Tuesday, 26 August 2014

The Coldest City [comic]

Cold War spy stories are increasingly rare these days - with the Cold War over, that's no real surprise. However, I love a good espionage story, whether on film or in a book. The Coldest City is the first one I've read in graphic novel form.



This story is set at the end of the Cold War. The action actually takes places while the Berlin Wall is coming down. Lorraine Broughton, a British agent with no connection to Berlin, is sent to the city after another agent is killed there not long after one of his sources promises him a list of all the agents, on all sides, in Berlin. Because much of the story is told by Broughton at her debriefing, you know something has gone wrong, but what, and when, at at whose instigation, you have to wait to discover.

I liked Sam Hart's sparse, angular black-and-white artwork. I always loved mono artwork in 2000AD back in the 1980s, and was gutted when they switched to colour. You really see the power of pure monochrome in The Coldest City and, of course, having only two colours is perfect for a game of two sides. I also think the storyline is fascinating; writer Antony Johnston pulls no punches and does create a tense, complex tale. It's a proper old-school spy story, and it's refreshing to have a female lead character. (One who's in no danger of ending up on Escher Girls, either.)

There is a 'but', and it's a deeply subjective 'but': I really would have preferred there to be more words. Perhaps it's because I work with words, and am not really a terribly visual person. I remember words and music and smells far more than pictures. More words would have spoiled this as a graphic novel, it's beautifully weighted in its current form, so I'm not wishing for more words within the graphic novel... what I'm wishing for is an actual novel. As I said, that's very subjective. It's a backhanded compliment of sorts: The Coldest City is beautifully done, to the point where I wish there were more of it for me to linger over.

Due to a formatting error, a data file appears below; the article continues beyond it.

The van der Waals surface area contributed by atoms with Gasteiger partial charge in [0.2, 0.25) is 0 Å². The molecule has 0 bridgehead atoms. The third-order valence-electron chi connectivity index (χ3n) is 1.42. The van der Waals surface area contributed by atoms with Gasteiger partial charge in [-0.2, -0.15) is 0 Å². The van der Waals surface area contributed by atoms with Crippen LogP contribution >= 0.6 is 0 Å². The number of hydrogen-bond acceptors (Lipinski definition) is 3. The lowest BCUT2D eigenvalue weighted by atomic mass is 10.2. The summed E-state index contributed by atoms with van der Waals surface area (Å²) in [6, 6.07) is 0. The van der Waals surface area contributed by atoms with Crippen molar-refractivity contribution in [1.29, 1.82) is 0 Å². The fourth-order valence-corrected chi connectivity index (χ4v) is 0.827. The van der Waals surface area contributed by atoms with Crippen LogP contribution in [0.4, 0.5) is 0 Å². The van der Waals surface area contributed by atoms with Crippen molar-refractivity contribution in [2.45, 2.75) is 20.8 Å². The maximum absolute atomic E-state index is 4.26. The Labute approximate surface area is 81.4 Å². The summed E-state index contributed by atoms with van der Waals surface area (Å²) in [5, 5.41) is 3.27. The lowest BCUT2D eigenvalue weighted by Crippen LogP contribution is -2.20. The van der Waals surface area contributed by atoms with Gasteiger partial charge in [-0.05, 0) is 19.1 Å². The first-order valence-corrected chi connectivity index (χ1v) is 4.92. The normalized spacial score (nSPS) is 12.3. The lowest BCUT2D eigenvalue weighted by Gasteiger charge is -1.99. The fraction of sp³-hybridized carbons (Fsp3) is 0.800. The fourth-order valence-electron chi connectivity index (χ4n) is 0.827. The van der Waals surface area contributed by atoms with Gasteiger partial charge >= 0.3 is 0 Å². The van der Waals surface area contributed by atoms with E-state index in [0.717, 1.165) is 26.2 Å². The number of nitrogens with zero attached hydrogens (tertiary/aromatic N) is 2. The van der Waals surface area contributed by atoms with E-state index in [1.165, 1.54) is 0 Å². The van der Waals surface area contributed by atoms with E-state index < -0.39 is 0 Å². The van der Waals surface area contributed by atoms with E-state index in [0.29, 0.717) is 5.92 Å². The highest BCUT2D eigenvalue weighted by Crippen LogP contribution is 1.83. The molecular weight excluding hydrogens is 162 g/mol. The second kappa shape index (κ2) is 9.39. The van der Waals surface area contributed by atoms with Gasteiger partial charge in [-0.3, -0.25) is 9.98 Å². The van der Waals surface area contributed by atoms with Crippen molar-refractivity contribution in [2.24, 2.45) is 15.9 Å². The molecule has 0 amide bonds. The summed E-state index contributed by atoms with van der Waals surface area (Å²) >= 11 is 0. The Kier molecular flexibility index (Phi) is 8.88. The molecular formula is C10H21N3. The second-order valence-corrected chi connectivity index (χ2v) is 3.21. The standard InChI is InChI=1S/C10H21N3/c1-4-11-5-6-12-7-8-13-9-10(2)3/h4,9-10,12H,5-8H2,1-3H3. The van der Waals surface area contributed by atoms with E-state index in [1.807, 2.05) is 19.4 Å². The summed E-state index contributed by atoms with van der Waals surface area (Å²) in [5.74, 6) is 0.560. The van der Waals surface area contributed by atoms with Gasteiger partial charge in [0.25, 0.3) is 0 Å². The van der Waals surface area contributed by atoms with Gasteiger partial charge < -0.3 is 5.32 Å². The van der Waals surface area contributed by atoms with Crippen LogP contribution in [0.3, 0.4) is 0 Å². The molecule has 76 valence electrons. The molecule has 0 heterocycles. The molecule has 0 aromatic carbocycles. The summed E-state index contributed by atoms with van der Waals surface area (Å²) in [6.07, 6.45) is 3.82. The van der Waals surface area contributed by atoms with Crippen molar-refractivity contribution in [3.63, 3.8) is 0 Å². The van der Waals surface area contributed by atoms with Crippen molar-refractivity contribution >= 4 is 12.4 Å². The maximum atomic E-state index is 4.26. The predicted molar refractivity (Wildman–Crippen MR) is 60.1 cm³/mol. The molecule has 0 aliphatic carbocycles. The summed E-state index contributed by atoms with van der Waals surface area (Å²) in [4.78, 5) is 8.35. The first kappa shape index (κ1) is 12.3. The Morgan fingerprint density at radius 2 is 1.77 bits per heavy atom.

So, my big but aside, would I recommend it? To graphic novel fans, definitely. It also might be a good dose of realism for teens who think spying is all Spooks and James Bond; it's a world away from that sort of silly whizzbangery. As a fan of spy novels I don't regret buying it, but I'd probably reread a John le Carré or John Buchan before this.

Disclaimer: I bought my copy for full price with my own money. Antony and I used to work together years ago, but if I'd hated his comic, I simply wouldn't have reviewed it here. I liked it enough to tell you about it!

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